Account takeover (ATO) and fake account generation attacks have become wildly successful in recent years, so much so that the FBI’s Cyber Division issued a recent warning to businesses about the growing threat of automated attacks.
To better understand the current landscape as it pertains to retailers, Kasada analyzed the National Retail Federation’s (NRF) Top 100 Retailers list and found that 52% had existing accounts for sale on criminal underground marketplaces. What is more shocking is that over two-thirds of these organizations already have a bot solution in place.
Kasada’s threat intelligence team monitors several online marketplaces and botting forums where accounts, credentials, bypasses, methods to get free upgrades or items, and more, are listed for sale. Accounts often contain payment methods, gift cards, rewards cards, and loyalty points.
In observing these marketplaces, there’s no denying how lucrative using bots to exploit businesses has become.
To maximize their efforts, adversaries often deploy ATO attacks against retailers or hospitality organizations where accounts possess payment methods (credit or debit cards, store cards, gift cards), reward points, or personal information. Threat actors also create fake accounts at these organizations, as it offers scalable ways to purchase hype products, enter contests, launder money, or commit fraud.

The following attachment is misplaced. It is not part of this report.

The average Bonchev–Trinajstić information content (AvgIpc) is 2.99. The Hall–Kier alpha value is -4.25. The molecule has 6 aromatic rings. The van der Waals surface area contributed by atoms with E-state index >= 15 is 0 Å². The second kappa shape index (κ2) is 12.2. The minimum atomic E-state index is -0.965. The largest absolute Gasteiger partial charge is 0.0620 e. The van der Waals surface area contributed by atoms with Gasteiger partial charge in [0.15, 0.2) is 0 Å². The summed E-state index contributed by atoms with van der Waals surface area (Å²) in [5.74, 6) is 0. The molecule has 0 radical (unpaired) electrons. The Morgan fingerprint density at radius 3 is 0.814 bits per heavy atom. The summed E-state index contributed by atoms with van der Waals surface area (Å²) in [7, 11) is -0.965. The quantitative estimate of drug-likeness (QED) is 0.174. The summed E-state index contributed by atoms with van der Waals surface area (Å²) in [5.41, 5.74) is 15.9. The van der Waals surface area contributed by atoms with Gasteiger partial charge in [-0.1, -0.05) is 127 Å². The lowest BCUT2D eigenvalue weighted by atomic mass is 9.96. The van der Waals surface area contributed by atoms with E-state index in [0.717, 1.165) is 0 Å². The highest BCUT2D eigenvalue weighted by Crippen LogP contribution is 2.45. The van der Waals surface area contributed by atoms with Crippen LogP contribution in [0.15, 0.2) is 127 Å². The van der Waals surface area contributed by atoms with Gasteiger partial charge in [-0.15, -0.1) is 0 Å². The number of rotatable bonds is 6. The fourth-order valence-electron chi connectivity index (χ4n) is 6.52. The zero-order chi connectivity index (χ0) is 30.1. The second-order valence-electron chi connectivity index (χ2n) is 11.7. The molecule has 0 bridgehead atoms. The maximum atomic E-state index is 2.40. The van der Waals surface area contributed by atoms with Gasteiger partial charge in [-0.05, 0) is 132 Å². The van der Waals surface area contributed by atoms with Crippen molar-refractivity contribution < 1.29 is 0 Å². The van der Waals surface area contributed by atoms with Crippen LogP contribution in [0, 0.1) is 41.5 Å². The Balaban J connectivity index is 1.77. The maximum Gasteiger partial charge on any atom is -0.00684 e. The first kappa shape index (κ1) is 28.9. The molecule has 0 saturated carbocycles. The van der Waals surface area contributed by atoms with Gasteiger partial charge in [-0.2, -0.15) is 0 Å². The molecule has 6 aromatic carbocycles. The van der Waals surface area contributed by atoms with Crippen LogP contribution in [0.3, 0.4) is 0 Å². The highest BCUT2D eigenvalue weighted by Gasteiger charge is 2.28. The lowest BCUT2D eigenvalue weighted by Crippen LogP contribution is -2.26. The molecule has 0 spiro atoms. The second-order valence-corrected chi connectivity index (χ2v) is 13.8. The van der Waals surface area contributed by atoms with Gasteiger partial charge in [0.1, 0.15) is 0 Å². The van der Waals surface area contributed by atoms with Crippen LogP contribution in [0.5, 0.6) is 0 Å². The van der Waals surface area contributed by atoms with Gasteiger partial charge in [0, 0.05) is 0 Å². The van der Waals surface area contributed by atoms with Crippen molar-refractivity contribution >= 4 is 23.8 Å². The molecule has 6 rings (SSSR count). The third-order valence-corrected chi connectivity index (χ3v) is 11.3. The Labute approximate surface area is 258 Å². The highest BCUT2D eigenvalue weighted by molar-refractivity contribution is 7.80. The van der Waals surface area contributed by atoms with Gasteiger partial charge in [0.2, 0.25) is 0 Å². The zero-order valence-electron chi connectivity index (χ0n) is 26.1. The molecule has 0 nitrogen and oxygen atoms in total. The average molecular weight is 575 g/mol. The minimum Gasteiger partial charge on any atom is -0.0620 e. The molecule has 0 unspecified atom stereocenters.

To successfully perform ATO or create fake accounts, fraudsters use automated attacks like credential stuffing or credential cracking.
- Credential Stuffing: A brute force attack that allows bot operators to test large numbers of previously breached credentials from other platforms at once to gain access to a user’s account fraudulently. Breached credential lists are commonly obtained or bought from cracking forums or the dark web and contain email, username, and password combinations. This type of attack is one of the most common automated threats retailers and hospitality organizations face.